Batman and the Mad Monk
Collects: Batman and the Mad Monk #1-6 (2006-7)
Released: April 2007 (DC)
Format: 144 pages / color / $14.99 / ISBN: 9781401212810
What is this?: A Golden Age story of Batman vs. a vampire, retold by Matt Wagner
The culprit: Matt Wagner
Let’s not get into DC continuity. Trying to unravel it gives some people Spontaneous Bolt Syndrome (SBS, where a long piece of metal appears out of nowhere and spears the victim’s skull), and saying, “It just doesn’t matter” gives others “Irritable Mouth Syndrome” (IMS, where all manner of foul diarrhea streams from the sufferer’s mouth — or, in later mutations of the disease, keyboard).
So I’m declaring all the tellings of the story of the Monk in DC history are irrelevant to a review of Batman and the Mad Monk, written and drawn by Matt Wagner. It doesn’t matter what happened in the ‘30s, when the Monk first appeared in Detective Comics #31, and it certainly doesn’t matter that Batman took the rational decision to shoot the vampire with silver bullets while he slept in his coffin. And Gerry Conway’s pre-Crisis story in the early ‘80s certainly doesn’t matter, because Batman being turned into a vampire before being given a “special serum”37 is kinda silly. So let’s just concentrate on this one.
So: in what is essentially Batman: Year One territory, there are three main stories being told together: Batman is learning to be Batman and being Bruce when he needs / has to; Norman Madison, industrialist and father of Bruce Wayne’s girlfriend, Julie, is slowly transforming from paranoid to insane; and Jim Gordon has to deal with crime and corruption on his own force. Only the middle thread is new, but it’s the least convincing.
Admittedly, Mad Monk shows only the bottom of Norman Madison’s character arc; I haven’t read the first of Wagner’s Batman miniseries, Batman and the Monster Men, which dealt with the paranoid Madison getting into debt with the mob and Batman getting him out of it. Batman calls him by name, which causes Norman to become obsessed with the thought that Batman is trying to terrorize him in Mad Monk. He keeps trying to repay his forgiven mob debt; he loses touch with reality, and he doesn’t recognize his daughter’s peril. With Madison starting off the book as unbalanced, we never see him as anything but an insane man who does illogical things; when he decides to kill his loan shark (who has said there’s no debt, I don’t want to see you again, stay away), it makes no sense, but it’s no worse than anything else in the story. Since Madison’s actions barely make an impression on the main plot, it seems a waste of space.
The overriding story is of Niccolai Tepes — The Monk — and his followers. Niccolai is a vampire; his followers want to be. Together, they bring women who won’t be missed to Niccolai, and after he feeds, they share in the leftover blood. Niccolai’s vampirism is supposed to be the first time Batman has met a supernatural opponent, but he’s as steady and rational as a Golden Age character about it — which is impressive, as the Batman should be, and entirely appropriate. Julie gets sucked into the plot as another victim, bringing home the danger to Batman.
Although vampires and Batman are not exactly a new combination, the story is well enough done. Unfortunately, because the story has to share space with Jim Gordon vs. bad cops and Norman Madison’s descent into more madness, two stories that feel tangential, the entire book feels padded. That’s deeply impressive for a 144-page book. If this had been a four-issue mini, Batman vs. Niccolai the Mad Monk, that might have been exciting. Maybe it would have allowed him to write a better ending, one in which the heroes intentionally defeat the villains. But instead Wagner has made Mad Monk into the second half of a two mini arc concentrating on Batman’s early career …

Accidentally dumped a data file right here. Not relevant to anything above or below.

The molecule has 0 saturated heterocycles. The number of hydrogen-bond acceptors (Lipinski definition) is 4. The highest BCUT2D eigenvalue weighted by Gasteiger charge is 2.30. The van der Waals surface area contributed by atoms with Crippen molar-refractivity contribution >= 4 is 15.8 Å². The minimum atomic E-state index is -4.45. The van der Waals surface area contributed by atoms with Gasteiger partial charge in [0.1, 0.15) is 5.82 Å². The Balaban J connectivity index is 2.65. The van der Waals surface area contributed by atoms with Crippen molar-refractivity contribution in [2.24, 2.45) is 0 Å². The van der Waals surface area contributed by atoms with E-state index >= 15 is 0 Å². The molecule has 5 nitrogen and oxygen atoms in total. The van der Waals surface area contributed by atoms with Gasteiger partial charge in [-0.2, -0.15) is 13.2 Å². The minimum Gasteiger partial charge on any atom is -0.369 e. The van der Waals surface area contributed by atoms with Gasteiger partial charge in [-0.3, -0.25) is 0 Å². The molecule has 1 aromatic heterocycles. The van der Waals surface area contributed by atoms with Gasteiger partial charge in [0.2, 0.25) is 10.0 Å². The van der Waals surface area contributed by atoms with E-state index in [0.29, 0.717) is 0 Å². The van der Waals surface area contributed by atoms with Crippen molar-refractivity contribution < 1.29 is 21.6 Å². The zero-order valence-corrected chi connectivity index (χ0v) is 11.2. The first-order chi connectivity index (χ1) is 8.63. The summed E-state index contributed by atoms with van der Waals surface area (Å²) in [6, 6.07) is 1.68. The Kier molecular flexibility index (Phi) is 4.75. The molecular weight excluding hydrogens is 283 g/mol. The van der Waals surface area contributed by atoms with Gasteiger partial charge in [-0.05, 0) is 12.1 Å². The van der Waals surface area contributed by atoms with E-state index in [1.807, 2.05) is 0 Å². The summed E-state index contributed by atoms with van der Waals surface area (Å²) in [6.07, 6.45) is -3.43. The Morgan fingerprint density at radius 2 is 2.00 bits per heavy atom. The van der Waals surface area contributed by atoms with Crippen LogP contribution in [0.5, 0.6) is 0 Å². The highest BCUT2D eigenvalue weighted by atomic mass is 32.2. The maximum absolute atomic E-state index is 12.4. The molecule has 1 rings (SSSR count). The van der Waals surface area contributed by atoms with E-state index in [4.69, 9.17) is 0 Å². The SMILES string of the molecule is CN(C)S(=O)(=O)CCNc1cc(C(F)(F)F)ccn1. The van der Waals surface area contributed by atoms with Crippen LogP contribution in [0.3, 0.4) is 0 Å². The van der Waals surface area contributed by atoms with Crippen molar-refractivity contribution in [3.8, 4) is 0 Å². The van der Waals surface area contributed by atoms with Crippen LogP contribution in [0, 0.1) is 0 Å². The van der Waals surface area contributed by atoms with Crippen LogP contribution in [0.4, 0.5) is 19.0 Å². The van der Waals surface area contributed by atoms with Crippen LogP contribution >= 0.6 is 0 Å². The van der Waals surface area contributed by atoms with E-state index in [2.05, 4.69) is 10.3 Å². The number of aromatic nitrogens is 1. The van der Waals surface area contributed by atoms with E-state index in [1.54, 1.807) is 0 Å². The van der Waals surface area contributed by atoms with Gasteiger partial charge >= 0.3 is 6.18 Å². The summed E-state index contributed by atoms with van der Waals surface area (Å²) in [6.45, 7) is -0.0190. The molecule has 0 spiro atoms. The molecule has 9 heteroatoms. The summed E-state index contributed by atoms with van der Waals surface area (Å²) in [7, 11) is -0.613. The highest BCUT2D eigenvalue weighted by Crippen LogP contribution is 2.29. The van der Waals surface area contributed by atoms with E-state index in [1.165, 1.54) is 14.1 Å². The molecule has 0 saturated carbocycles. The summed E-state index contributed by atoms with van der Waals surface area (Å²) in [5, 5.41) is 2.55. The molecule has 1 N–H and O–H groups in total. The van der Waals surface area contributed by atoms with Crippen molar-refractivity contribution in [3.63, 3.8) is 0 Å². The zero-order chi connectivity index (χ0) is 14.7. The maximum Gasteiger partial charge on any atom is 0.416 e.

Maybe that’s what I’m missing here. Maybe I need to read Batman and the Monster Men to get the overall effect. Maybe … I don’t know. But if you’re going to be telling a larger story, why retell this story? I promised I wouldn’t get into continuity, but was the original story or Conway’s retelling such an undiscovered classic? Why choose the Mad Monk? I don’t know.
Mad Monk does hit the “Year One” beats we expect, with Jim Gordon battling corruption on the Gotham PD, Batman still trying to get a handle on what it means to have a Rogue’s Gallery, and Harvey Dent as a DA. The coming of Robin is teased at the end. If you have a jones for early Batman and can’t take Golden Age writing / art, this will help ease that craving.
Wagner’s art is a draw here. He draws a beautiful Batman, managing to reflect the Golden Age while simultaneously making Batman look modern. Based on his work here, I have to say Wagner draws one of the great Batmen, and he even makes Batman look good when he takes punishment. And he takes a lot of it in Mad Monk, a convincing amount for a novice superhero taking on dangerous men and women. On the other hand, I’m not sure about other parts of Wagner’s art. For some reason, Wagner seems to believe all women should have a bare midriff — either that, or he has a navel fixation. Every female character wears shirts that show off her stomach at one point or another. And female faces, especially Niccolai’s assistant Dara, occasionally feel wrong, with overlarge eyes for no apparent reason. (I’ll write off the accordion-like walls of a pit trap as a tribute to the movies rather than a mistake.)
Mad Monk takes an old story and makes it new. Unfortunately, it wasn’t a great story to begin with, and the newer trappings don’t help it any. There are some saving graces, but mostly, this is a forgettable Batman adventure.
Rating: (2 of 5)